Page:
Isagenix® IsaDelight®: Dark Chocolate Health Benefits
Dark Chocolate May Help Keep DNA Young / Chocolate Matters: From Beans To Isagenix ® IsaDelight®
by Isagenix Corporate
Chocolate is often celebrated as one of the holiday season’s top guilty pleasures, a treat with high appeal and often loaded with calories from fat and sugar that can side track weight-management goals. However, dark chocolate is low on calories and can even help you avoid the holiday bulge by satisfying cravings. It is also dubbed a brain food because it helps ward off bad moods and oxidative stressors. Yes, science has given a green light to dark chocolate as a “guilt-free pleasure.”
The reasons to eat regular amounts of dark chocolate are appearing limitless, but its health benefits and flavor are contingent on manufacturing. Thankfully, Isagenix recognizes the benefits of this healthy indulgence, and has come up with a delightful solution. IsaDelight Plus is a decadent 50-calorie snack rich in quality cocoa (70 percent) with an abundance of cocoa antioxidants, along with brain-healthy amino acids, and metabolism-boosting green tea included.
Additionally, in IsaDelight, cocoa is not just a simple indulgence. It is here that the road in dark chocolate equality divides: in the process of harvesting, fermentation, roasting, grinding, cooling, heating, tempering and molding. In the case of the IsaDelight, care in processing has made chocolate nutritious without sacrificing the pleasure of the palate.
Isagenix’s VP of Product Innovation Pierre Teissier, Ph.D., gives insight into the intricacies of chocolate production and the ways in which Isagenix has worked to yield a superior cocoa product. Here is a simple overview: the raw cabosses (cocoa beans still in their shells) must be dried, fermented and roasted prior to their use. They are then cracked, winnowed and the white beans are cleaned. These non-alkalized cocoa nibs (alkalization destroys valuable antioxidant flavanols) are then roasted (giving them their familiar dark brown color), ground and pressed yielding three products: cocoa liquor, cocoa butter, and, with additional processing, cocoa powder. The cocoa liquor is a brown paste that contains most of the beneficial antioxidant polyphenols, the cocoa butter is the fat, and the cocoa powder is the fibrous plant material.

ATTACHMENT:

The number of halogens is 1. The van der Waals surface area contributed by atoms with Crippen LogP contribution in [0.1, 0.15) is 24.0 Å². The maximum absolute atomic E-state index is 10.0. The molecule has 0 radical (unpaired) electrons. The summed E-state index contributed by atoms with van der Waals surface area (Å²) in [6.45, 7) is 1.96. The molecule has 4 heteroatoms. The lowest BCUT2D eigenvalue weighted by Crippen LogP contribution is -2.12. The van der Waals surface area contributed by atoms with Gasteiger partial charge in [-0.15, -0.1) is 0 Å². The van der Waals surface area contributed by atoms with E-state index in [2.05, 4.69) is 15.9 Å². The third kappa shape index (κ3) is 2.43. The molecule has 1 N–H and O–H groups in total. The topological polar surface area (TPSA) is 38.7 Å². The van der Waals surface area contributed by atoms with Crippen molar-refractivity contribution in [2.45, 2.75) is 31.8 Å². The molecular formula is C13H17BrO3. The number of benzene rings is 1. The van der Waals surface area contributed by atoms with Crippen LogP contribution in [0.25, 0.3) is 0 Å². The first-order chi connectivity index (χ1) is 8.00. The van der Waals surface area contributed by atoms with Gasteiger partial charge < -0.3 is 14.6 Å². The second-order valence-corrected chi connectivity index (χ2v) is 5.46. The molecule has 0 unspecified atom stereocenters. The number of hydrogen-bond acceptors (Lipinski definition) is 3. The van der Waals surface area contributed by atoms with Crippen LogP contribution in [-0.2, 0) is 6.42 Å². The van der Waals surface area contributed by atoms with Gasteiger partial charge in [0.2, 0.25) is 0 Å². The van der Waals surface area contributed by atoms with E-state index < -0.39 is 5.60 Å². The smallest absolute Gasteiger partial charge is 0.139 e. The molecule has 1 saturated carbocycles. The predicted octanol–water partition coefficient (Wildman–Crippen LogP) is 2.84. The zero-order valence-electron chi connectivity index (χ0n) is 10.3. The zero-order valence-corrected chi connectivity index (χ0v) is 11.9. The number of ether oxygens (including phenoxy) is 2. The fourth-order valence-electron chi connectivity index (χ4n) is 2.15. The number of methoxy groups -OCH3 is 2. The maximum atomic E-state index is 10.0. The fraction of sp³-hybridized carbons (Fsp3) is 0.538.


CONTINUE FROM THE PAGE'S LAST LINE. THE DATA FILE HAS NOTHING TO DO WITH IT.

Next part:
Dr. Teissier explains that many companies take the cocoa liquor and add fillers, flavors, fats and emulsifiers to take the difficulty out of finalizing the product. As he puts it, this is bad chocolate. The chocolate that we all know and love, in its purest form, is a combination of cocoa butter and cocoa liquor. The trouble is that these two substances have different consistencies and melting points.
Combining the liquor and the butter occurs during tempering. Tempering, Dr. Teissier explains, is an integral part of the final product. As the chocolate is tempered, the cocoa liquor and cocoa butter are heated and brought down to a narrow temperature of 35°C. At this temperature, the cocoa butter just starts to solidify as the cocoa liquor starts to soften—here the two may be combined into a beautiful silky emulsion. However, the temperature range is a mere 2°C. It is during this stage that mood-boosting vitamins and amino acids are added to the mix. Isagenix conducts this process under careful temperature regulation to ensure that the emulsion doesn’t separate, the chocolate doesn’t burn, the amino acids and vitamins aren’t destroyed, and the final product does not require any added emulsifiers. Lecithin is added only to suspend the amino acids and vitamins in the emulsion and prevent them from rising to the surface.